• Choose a healthy lifestyle; the activity of natural killer cells is supported by not
smoking, getting enough sleep, regular exercise, and an increased intake of green
vegetables.
• Eat more garlic as it contains allicin, a phytochemical shown to be effective in fighting colds, flus and other illnesses due to its antibacterial and antiviral properties.
• Eating mushrooms like shiitake, cremini and many dried varieties will boost your intake of zinc and selenium, both powerful immune system supporters. Plus, the beta glucans in mushrooms will help regulate white blood cell activity.

Nutrients like vitamin C, the B vitamins, vitamin E, and carotenes are also important for a healthy immune system.  Choose to eat a variety of whole, unprocessed foods to maximize your intake of the widest range of nutrients possible. A good idea is to ask your au pair to avoid eating lots of sugary snacks  in front of the children.

Making simple changes like the ones above can help boost your immunity, but the infor-mation on how to maximize your intake of probiotic foods can be more confusing than helpful.  A quick walk down the aisles of a grocery store would have you believe that eating and drinking certain yogurts, cheeses, juices, and even chocolate bars will get your gut in tip top shape in no time due to their probiotic content.  The truth is, not all probiotics are created equally.  Bad bacteria feeds on simple sugars so if you’re eating a product laden with added sugars then you’re likely not getting much benefit from the probiotics that have been added.  Some of the best natural sources of probiotic bacteria include ferment-ed foods like:

• Plain yogurt (no sugar added)
• Plain kefir, a yogurt type drink traditionally made with dairy, but now also made with coconut, and even water!
• Sauerkraut
• Kombucha tea
• Kimchi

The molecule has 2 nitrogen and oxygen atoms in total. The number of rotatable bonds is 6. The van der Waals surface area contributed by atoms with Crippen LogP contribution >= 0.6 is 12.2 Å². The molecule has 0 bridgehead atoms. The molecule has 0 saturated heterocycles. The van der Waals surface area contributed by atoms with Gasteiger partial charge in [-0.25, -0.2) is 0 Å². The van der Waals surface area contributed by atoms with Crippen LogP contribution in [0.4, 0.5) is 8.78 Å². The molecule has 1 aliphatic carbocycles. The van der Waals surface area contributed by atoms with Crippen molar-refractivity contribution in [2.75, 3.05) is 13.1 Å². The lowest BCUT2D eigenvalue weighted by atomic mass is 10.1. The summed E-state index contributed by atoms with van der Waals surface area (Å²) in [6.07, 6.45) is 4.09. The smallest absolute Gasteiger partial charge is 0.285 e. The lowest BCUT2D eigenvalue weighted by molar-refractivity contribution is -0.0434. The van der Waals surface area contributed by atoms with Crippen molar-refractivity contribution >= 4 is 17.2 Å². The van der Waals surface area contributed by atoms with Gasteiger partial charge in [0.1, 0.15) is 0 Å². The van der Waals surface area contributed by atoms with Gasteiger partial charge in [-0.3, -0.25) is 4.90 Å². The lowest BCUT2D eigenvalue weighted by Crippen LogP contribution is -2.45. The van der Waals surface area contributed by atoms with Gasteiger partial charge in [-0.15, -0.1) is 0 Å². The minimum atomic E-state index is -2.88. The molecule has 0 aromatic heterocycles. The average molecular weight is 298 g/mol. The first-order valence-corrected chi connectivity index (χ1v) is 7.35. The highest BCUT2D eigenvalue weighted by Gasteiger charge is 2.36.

• Some cheeses

If you’re suffering from digestive upset, or trying to replace the good bacteria that has been wiped from your system after taking a round of antibiotics (remember antibiotics wipe out the good and the bad), then the amount of probiotics added to food won’t be enough.

Probiotic amounts in supplements are measured in CFUs (colony forming units) and when shopping for a good quality supplement there are a few things to consider in order to get the biggest bang for your buck.

Potency - make sure you’re getting a minimum of 100 million CFUs per dose.
Storage – most probiotics require refrigeration, although there are some products in “pearl” format that are shelf stable and more suitable for things like travelling.
Expiration date – a good manufacturer will guarantee their potency until the product’s expiry date and will list this right on the packaging.

Probiotics aren’t cheap, but smart shopping will help you navigate the supplement aisles and choose the best product.
There are many different strains of probiotics, known as species.  These strains have a variety of therapeutic effects, and some will be more helpful than others when targeting illnesses or symptoms.  There are products specifically de-signed for IBS, post-antibiotic use, and bowel disorders.  There are also products specifically geared towards children, as children’s intestinal tracts contain different microflora than adults.

When choosing probiotic supplements for your family be sure to choose the appropriate products for your needs, and if you’re con-fused work with a knowledgeable practitioner to help you make the best choice.  By taking care of your body with whole foods, making positive lifestyle changes, incorporating more fermented foods, and taking additional probiotic supplements you’ll help keep your intestinal tract feeling its best and boost your overall immunity at the same time.